SLOVAKIA CRACKS DOWN ON WHISTLEBLOWERS. In recent years in Slovakia, several prominent police investigators were protected from political retaliation by their status as whistleblowers. However, Robert Fico’s new government appears to be scrapping whistleblower protection – ICJK’s Tomáš Madleňák summed up what’s happening:

“In Slovakia, two foreign ministry employees, Zuzana Hlávková and Pavol Szalai, brought to light suspicious procurements made during the Slovak EU presidency in 2016. They faced serious consequences as they had to leave their job, and the case never led anywhere. This was the case where then-PM Robert Fico attacked journalists covering the case, calling them ‘dirty anti-Slovak prostitutes.’ Another case was that of Filip Rybanič, who worked at Tatra Banka and provided journalists with information from the bank accounts of then-interior minister Robert Kaliňák (currently the new Minister of Defense). Kaliňák received wired transfers from Ladislav Bašternák, who has since been sentenced for tax fraud. 

Rybanič faced criminal prosecution, the courts sentenced him to five and then three years of probation. Eventually, the supreme court overturned the verdict and, in November 2022, he was found not guilty. The case remains controversial since Rybanič did break bank secrecy, but Zuzana Dlugošová, chairwoman of the Slovak Whistleblower Protection Office, did not see a reason why the banking sector should be exempt from whistleblower protection rules (read this interview with her). The Whistleblower Protection Office was established in 2021, precisely with the aim of providing protection in cases such as those above. If a person contacts the office, they can be granted whistleblower status. A person with this status cannot be fired and their job description and details cannot be changed by the employer without an explicit consent from the Office. 

However, the new Fico government quickly disregarded the law. Several police investigators in the team of Ján Čurilla, who have in the past several years worked on the most explosive cases of corruption and organized crime with links to the previous Fico governments, had previously been granted whistleblower status by the Office, as they faced backlash from within the law enforcement agencies and reported on the crimes from within. The same was true for Peter Juhás, a policeman who previously led the team that investigated the murder of Ján Kuciak and Martina Kušnírová, and who, until November 6, 2023, led an internal anti-corruption unit responsible for investigating crimes of other policemen. Despite the law, incoming Minister of Interior Matúš Šutaj Eštok suspended the investigators around Ján Čurilla and replaced Peter Juhás. 

Lawyers of Čurilla claimed the suspension is not valid as the Whistleblower Protection Office was not even consulted. The Office itself claims that any acts against protected whistleblowers without its agreement are invalid by law, and points out that the minister “even proceeded against the guidelines of the Ministry of the Interior itself,” and threatens the ministry with a high fine. Yet, the suspended investigators were unable to enter their workplace when they tried to continue their work.”

If you liked our scoops, stories and exclusive analysis, give it a try and read some further articles by our partners!


NARCOFILES: DRUG LORDS HIRE HACKERS TO HELP THEM GET COCAINE THROUGH PORT INSPECTIONS. The import of cocaine to Europe is at its peak, with the drugs being high in quality and prices remaining the same. But how to get the shipments through port security? Easy: Hire a hacker! Investigace’s article telling how a low profile programmer became a valued asset for organized crime is a part of the international NarcoFiles project investigation. (Text in Czech.)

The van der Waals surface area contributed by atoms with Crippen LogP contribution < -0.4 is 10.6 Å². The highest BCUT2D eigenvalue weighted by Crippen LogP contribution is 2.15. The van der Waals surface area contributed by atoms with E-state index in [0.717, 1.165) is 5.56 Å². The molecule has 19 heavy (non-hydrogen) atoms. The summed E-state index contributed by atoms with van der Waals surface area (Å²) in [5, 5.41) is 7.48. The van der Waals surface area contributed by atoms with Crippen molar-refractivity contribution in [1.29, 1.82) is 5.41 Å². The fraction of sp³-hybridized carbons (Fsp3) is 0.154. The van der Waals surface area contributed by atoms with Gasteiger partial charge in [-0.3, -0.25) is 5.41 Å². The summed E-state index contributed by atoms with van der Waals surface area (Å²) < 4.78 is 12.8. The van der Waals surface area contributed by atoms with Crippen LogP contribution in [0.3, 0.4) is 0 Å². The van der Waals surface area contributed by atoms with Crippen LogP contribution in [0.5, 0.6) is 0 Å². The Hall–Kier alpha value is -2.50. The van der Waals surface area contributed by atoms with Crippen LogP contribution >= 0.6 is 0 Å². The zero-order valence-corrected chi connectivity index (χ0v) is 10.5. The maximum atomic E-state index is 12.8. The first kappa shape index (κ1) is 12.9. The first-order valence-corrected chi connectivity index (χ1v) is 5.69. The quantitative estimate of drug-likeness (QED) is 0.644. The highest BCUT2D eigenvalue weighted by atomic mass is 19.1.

POLES IN THE SERVICE OF THE CARTELS. FRONTSTORY was also part of the NarcoFiles project, and their story explains how Poles in the Netherlands organized the assassination of a journalist-turned-witness in the trial of a brutal mob. Polish ports are also part of the drug trafficking route: Since the outbreak of the war in Ukraine, it’s actually been one of the most important routes. The investigation also reveals how Polish labs mix cocaine before the drug hits the market. (Text in Polish.)

THIS IS WHAT SYSTEMIC CORRUPTION LOOKS LIKE. Atlatszo’s article shows how public procurements in Hungary are rigged. In this scheme, the winner is always the same, just like the competitors and—very often—even the procurement consultant. This is backed up by analysis of several hundred public procurement procedures. The site also reported their findings to Hungary’s Public Procurement Authority and the Integrity Authority. (Text in English.)

THOUSANDS OF HOSPITAL PATIENTS ARE DYING FROM TERRIBLE INFECTIONS. Direkt36’s gigantic investigation into hospital infections revealed not only how deep the problem is, and that the government is busier covering it up than solving the problem (PART I), but also, through obtaining and analyzing data, created a list of worst and best performing hospitals (PART II); uncovered shocking examples of unhygienic practices (PART III); and explained some best practices from elsewhere in Europe (PART IV). (Text in English and Hungarian.)

This was VSquare’s eighth Goulash newsletter. I hope you gobbled it up. Come back soon for another serving! 


Szabolcs Panyi

VSquare’s Budapest-based lead investigative editor in charge of Central European investigations, Szabolcs Panyi is also a Hungarian investigative journalist at Direkt36. He covers national security, foreign policy, and Russian and Chinese influence. He was a European Press Prize finalist in 2018 and 2021.